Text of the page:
What’s the best way for me to advance my career?
Look for opportunities inside your company to take on more responsibility or a specialized role in order to increase your income. Rather than getting a part-time job, possibly taking attention away from your current position, first look within.
For example, my friend Sibyl Bogardus, an employee benefits attorney, made a strategic career move in her 30s. While working in the compliance department of her company, she noticed that the attorneys on the sales side made substantially more. So Sibyl learned sales and shifted roles.
At the same time, she focused on developing a talent that she lacked as an introvert… public speaking. Though terrifying at first, Sibyl made a conscious decision to get out of her comfort zone to learn a skill that would increase her income. These gutsy moves paid off, and she was able to stop working full-time job at age 52.
Would an advanced degree or technical specialty help me earn more?
If your employer has an Education Reimbursement Program, they may cover your expenses after you successfully complete classes or a certification that applies to your job.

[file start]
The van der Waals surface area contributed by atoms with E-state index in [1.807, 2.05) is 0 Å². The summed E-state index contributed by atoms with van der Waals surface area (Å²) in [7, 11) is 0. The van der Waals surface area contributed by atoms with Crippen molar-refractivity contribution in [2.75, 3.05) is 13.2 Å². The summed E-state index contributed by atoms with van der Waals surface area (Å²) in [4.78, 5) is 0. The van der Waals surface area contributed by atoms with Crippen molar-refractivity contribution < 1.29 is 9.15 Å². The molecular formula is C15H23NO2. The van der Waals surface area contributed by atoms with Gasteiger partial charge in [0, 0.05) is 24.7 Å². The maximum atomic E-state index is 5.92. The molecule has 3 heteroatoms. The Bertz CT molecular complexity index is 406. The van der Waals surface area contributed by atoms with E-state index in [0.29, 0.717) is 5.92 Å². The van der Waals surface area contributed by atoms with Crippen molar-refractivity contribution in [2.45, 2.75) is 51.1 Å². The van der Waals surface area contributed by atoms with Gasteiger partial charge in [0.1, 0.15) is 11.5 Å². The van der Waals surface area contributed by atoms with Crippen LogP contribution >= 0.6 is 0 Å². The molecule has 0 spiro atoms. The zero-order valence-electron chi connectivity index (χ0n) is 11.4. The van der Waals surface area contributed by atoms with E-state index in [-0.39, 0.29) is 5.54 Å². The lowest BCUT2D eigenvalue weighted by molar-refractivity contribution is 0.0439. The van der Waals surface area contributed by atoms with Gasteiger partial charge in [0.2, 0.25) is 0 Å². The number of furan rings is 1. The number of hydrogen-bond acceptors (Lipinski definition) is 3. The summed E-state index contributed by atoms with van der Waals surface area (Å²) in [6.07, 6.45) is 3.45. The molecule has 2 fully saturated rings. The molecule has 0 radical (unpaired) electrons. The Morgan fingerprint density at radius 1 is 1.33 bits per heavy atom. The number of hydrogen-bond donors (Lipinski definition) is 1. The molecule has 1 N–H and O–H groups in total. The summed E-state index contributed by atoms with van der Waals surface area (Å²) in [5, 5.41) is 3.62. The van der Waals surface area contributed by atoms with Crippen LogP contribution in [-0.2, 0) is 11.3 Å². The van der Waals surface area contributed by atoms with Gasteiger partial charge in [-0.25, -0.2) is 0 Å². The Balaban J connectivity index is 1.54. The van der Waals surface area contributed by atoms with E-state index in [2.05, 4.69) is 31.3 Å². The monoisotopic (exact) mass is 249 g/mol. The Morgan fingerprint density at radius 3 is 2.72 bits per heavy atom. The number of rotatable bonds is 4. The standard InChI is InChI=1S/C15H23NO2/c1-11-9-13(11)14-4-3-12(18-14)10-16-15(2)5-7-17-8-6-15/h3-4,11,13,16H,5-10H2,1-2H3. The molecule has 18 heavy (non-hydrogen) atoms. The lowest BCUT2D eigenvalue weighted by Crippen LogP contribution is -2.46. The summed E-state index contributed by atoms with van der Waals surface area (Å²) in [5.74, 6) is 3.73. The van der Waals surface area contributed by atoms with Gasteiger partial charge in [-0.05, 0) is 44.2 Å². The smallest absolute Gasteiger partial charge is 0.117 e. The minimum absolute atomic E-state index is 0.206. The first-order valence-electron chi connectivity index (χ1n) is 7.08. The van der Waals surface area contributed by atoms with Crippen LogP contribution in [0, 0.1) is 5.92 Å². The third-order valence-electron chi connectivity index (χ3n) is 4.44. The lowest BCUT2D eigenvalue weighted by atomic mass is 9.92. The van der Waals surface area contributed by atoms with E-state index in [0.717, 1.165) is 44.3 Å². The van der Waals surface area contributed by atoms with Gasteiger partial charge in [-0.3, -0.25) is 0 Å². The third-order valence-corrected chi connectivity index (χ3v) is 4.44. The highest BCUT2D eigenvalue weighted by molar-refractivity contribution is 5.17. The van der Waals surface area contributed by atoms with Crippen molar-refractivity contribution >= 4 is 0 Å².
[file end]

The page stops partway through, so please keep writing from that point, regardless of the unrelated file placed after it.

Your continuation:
A Cigna study on the return on investment (ROI) for tuition reimbursement benefits for companies showed that employees who used these programs were 10% more likely to be promoted. Additionally, “employees who took advantage of the Educational Reimbursement Program (ERP) achieved 43% higher incremental wage gains.”
Doing the extra work to obtain an advanced degree or certification also shows your employer that you are serious about your career, no matter your age.
A word of warning, though. Once you have the raise, bonus and/or a higher-paying position, if you’re behind on saving, it’s imperative that you save and invest the whole raise or bonus.
Avoid lifestyle creep and set aside those funds for investing. After all of your hard work, resisting the urge to splurge may be just as challenging as earning the funds in the first place.
This was originally posted on my Forbes.com site Sept 19, 2017 as The First Step You Should Take If You Are 50 And Haven’t Started Saving
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